NASHVILLE, Tenn. (WKRN) — In the next few weeks, plenty of debate is scheduled about one of the most controversial figures in Tennessee history.
It comes with dual efforts to end the state’s Nathan Bedford Forrest Day and to remove the Confederate general’s bust from the state capitol building.
The effort to end Nathan Bedford Forrest Day began last summer after news reports indicated Republican Governor Bill Lee signed a proclamation honoring the Confederate general on his July 13th birthday.
“I want to share my heart about this I didn’t like it,” Lee told WKRN-TV last July two days after the Nathan Bedford Forrest Day took place.
By state law, every governor since 1931 has been required to sign the proclamation for Nathan Bedford Forrest who was a slave trader before the Civil War, a renowned tactician during the conflict and an early leader of the Ku Klux Klan after the war.
The governor in July called parts of Forrest’s life painful for many Tennesseans–particularly African-Americans.
“That’s really the reason I did not like signing that proclamation,” said Governor Lee in his July interview, “And that’s why I think we ought to change that law.”
His administration has a bill to do just that filed late last week just before the deadline.
Its identical to the one filed by Memphis Rep. London Lamar.
She brought her bill doing away with Nathan Bedford Forrest Day to a Tennessee House committee Tuesday.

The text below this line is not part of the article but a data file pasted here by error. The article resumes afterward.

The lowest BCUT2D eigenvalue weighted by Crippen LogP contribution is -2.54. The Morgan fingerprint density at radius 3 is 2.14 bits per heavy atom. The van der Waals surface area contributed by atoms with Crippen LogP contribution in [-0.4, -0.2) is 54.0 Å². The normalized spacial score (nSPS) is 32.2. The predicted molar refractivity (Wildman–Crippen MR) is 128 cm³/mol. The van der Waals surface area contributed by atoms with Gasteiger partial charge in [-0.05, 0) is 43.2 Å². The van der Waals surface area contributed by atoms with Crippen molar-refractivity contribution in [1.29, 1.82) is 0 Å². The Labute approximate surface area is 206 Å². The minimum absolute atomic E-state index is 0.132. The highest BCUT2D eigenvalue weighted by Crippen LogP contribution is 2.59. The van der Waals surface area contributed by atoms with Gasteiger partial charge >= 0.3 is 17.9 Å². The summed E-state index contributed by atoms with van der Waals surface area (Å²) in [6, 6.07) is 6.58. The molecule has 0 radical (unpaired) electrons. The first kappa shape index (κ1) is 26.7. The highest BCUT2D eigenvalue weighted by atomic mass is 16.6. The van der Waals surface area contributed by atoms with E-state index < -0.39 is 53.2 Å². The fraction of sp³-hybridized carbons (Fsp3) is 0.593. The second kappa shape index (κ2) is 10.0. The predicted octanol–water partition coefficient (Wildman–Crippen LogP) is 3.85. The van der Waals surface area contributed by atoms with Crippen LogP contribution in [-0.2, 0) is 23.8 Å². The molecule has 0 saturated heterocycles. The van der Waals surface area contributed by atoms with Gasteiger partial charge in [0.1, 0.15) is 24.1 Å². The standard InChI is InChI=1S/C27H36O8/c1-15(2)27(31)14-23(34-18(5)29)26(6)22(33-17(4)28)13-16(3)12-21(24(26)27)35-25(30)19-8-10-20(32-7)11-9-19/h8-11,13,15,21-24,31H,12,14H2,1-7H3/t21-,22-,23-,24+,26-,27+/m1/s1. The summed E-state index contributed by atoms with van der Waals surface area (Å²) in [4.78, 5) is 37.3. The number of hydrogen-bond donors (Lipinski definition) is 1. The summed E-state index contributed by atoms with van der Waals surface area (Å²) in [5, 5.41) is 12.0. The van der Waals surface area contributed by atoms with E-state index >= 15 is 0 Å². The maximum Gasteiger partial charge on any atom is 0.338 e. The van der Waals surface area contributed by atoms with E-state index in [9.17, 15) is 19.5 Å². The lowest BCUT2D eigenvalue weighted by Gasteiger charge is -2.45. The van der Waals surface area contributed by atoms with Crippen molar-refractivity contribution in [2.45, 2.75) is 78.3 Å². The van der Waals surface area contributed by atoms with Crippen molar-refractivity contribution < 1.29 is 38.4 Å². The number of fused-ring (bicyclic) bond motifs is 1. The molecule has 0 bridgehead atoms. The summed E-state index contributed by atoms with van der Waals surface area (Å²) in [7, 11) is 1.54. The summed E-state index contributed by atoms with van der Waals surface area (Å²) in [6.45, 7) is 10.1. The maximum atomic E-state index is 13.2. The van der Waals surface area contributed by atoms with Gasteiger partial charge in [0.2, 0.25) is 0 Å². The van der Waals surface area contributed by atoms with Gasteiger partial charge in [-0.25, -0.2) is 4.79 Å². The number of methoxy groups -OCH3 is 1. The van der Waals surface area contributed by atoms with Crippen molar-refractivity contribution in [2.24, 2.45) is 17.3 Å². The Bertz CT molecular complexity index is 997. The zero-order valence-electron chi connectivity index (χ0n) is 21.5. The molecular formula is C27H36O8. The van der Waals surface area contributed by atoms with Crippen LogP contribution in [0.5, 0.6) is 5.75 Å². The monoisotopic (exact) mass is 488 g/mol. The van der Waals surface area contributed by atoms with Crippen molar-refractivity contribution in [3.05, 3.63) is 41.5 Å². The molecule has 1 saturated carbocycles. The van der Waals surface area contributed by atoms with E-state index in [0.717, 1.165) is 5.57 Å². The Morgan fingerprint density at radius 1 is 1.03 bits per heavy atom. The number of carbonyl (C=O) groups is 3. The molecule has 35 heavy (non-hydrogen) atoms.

“I am pushing this bill because as you know Nathan Bedford Forrest has made a very bleak impact on Tennessee’s rich history,” she said before the Tuesday afternoon committee. “And I truly believe our state days should be reserved for individuals who have made a positive impact on Tennessee’s history.”
The sponsor asked for and was granted a two-week extension for a vote on the bill, saying she would work together with Governor Lee’s bill doing away with Nathan Bedford Forrest day,
Removing Nathan Bedford Forrest Day is one issue.
Removing the Confederate general’s bust in the state capitol is another.
That issue comes before the Tennessee Capitol Commission on February 20th.
The Capitol Commission agenda for that day says there will be only discussion about the Forrest bust and no votes.
The commission would be the first of two steps to removing the bust.